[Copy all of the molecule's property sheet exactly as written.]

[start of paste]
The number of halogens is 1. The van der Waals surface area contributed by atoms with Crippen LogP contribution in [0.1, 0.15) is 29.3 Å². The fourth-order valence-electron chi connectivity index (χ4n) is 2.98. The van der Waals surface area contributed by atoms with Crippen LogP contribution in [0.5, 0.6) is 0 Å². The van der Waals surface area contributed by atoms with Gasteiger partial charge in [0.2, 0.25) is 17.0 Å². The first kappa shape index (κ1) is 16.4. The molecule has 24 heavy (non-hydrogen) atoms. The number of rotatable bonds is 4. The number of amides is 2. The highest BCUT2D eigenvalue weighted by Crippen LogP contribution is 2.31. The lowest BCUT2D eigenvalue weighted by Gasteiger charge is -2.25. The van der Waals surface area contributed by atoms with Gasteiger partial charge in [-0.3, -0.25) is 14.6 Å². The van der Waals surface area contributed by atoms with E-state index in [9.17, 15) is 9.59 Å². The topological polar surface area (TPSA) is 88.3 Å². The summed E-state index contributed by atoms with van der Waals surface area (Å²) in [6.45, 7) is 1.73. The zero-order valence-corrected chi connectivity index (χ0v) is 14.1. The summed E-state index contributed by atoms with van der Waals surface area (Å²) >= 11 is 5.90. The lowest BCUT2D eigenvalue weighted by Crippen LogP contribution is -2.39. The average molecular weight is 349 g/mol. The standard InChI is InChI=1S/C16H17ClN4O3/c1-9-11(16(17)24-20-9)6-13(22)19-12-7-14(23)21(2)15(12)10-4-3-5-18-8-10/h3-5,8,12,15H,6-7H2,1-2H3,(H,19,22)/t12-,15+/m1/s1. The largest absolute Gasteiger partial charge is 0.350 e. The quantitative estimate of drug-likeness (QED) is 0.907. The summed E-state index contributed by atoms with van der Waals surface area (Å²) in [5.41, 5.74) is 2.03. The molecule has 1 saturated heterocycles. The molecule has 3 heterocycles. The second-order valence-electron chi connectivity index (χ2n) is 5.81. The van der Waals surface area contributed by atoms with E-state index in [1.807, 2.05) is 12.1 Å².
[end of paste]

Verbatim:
The number of halogens is 1. The van der Waals surface area contributed by atoms with Crippen LogP contribution in [0.1, 0.15) is 29.3 Å². The fourth-order valence-electron chi connectivity index (χ4n) is 2.98. The van der Waals surface area contributed by atoms with Crippen LogP contribution in [0.5, 0.6) is 0 Å². The van der Waals surface area contributed by atoms with Gasteiger partial charge in [0.2, 0.25) is 17.0 Å². The first kappa shape index (κ1) is 16.4. The molecule has 24 heavy (non-hydrogen) atoms. The number of rotatable bonds is 4. The number of amides is 2. The highest BCUT2D eigenvalue weighted by Crippen LogP contribution is 2.31. The lowest BCUT2D eigenvalue weighted by Gasteiger charge is -2.25. The van der Waals surface area contributed by atoms with Gasteiger partial charge in [-0.3, -0.25) is 14.6 Å². The van der Waals surface area contributed by atoms with E-state index in [9.17, 15) is 9.59 Å². The topological polar surface area (TPSA) is 88.3 Å². The summed E-state index contributed by atoms with van der Waals surface area (Å²) in [6.45, 7) is 1.73. The zero-order valence-corrected chi connectivity index (χ0v) is 14.1. The summed E-state index contributed by atoms with van der Waals surface area (Å²) >= 11 is 5.90. The lowest BCUT2D eigenvalue weighted by Crippen LogP contribution is -2.39. The average molecular weight is 349 g/mol. The standard InChI is InChI=1S/C16H17ClN4O3/c1-9-11(16(17)24-20-9)6-13(22)19-12-7-14(23)21(2)15(12)10-4-3-5-18-8-10/h3-5,8,12,15H,6-7H2,1-2H3,(H,19,22)/t12-,15+/m1/s1. The largest absolute Gasteiger partial charge is 0.350 e. The quantitative estimate of drug-likeness (QED) is 0.907. The summed E-state index contributed by atoms with van der Waals surface area (Å²) in [5.41, 5.74) is 2.03. The molecule has 1 saturated heterocycles. The molecule has 3 heterocycles. The second-order valence-electron chi connectivity index (χ2n) is 5.81. The van der Waals surface area contributed by atoms with E-state index in [1.807, 2.05) is 12.1 Å².